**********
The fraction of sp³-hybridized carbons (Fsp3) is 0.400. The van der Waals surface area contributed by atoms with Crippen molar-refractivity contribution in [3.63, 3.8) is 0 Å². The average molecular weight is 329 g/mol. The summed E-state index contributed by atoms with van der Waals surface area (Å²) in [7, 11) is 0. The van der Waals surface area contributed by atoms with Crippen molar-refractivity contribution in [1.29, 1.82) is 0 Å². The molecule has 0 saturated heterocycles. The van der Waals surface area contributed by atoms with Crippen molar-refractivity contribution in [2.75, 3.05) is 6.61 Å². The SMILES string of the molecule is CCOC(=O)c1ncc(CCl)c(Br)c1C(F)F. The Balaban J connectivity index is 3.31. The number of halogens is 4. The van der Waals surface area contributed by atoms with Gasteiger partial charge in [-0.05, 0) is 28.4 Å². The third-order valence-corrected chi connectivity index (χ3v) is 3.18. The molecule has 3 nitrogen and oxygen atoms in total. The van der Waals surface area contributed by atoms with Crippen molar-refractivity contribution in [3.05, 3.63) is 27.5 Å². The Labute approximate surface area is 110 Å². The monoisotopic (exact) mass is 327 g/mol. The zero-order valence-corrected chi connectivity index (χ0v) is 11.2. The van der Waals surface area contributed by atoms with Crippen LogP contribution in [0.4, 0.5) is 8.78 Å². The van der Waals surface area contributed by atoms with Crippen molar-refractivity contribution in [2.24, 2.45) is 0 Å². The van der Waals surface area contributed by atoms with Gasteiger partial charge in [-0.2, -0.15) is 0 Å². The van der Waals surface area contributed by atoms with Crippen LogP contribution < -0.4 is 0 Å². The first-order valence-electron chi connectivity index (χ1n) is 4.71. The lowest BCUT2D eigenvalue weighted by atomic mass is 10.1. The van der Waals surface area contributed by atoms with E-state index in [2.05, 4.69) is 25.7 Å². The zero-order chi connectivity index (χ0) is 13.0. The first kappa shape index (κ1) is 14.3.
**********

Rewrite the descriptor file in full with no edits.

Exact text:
The fraction of sp³-hybridized carbons (Fsp3) is 0.400. The van der Waals surface area contributed by atoms with Crippen molar-refractivity contribution in [3.63, 3.8) is 0 Å². The average molecular weight is 329 g/mol. The summed E-state index contributed by atoms with van der Waals surface area (Å²) in [7, 11) is 0. The van der Waals surface area contributed by atoms with Crippen molar-refractivity contribution in [1.29, 1.82) is 0 Å². The molecule has 0 saturated heterocycles. The van der Waals surface area contributed by atoms with Crippen molar-refractivity contribution in [2.75, 3.05) is 6.61 Å². The SMILES string of the molecule is CCOC(=O)c1ncc(CCl)c(Br)c1C(F)F. The Balaban J connectivity index is 3.31. The number of halogens is 4. The van der Waals surface area contributed by atoms with Gasteiger partial charge in [-0.05, 0) is 28.4 Å². The third-order valence-corrected chi connectivity index (χ3v) is 3.18. The molecule has 3 nitrogen and oxygen atoms in total. The van der Waals surface area contributed by atoms with Crippen molar-refractivity contribution in [3.05, 3.63) is 27.5 Å². The Labute approximate surface area is 110 Å². The monoisotopic (exact) mass is 327 g/mol. The zero-order valence-corrected chi connectivity index (χ0v) is 11.2. The van der Waals surface area contributed by atoms with Crippen LogP contribution in [0.4, 0.5) is 8.78 Å². The van der Waals surface area contributed by atoms with Crippen molar-refractivity contribution in [2.24, 2.45) is 0 Å². The van der Waals surface area contributed by atoms with Gasteiger partial charge in [-0.2, -0.15) is 0 Å². The van der Waals surface area contributed by atoms with Crippen LogP contribution < -0.4 is 0 Å². The first-order valence-electron chi connectivity index (χ1n) is 4.71. The lowest BCUT2D eigenvalue weighted by atomic mass is 10.1. The van der Waals surface area contributed by atoms with E-state index in [2.05, 4.69) is 25.7 Å². The zero-order chi connectivity index (χ0) is 13.0. The first kappa shape index (κ1) is 14.3.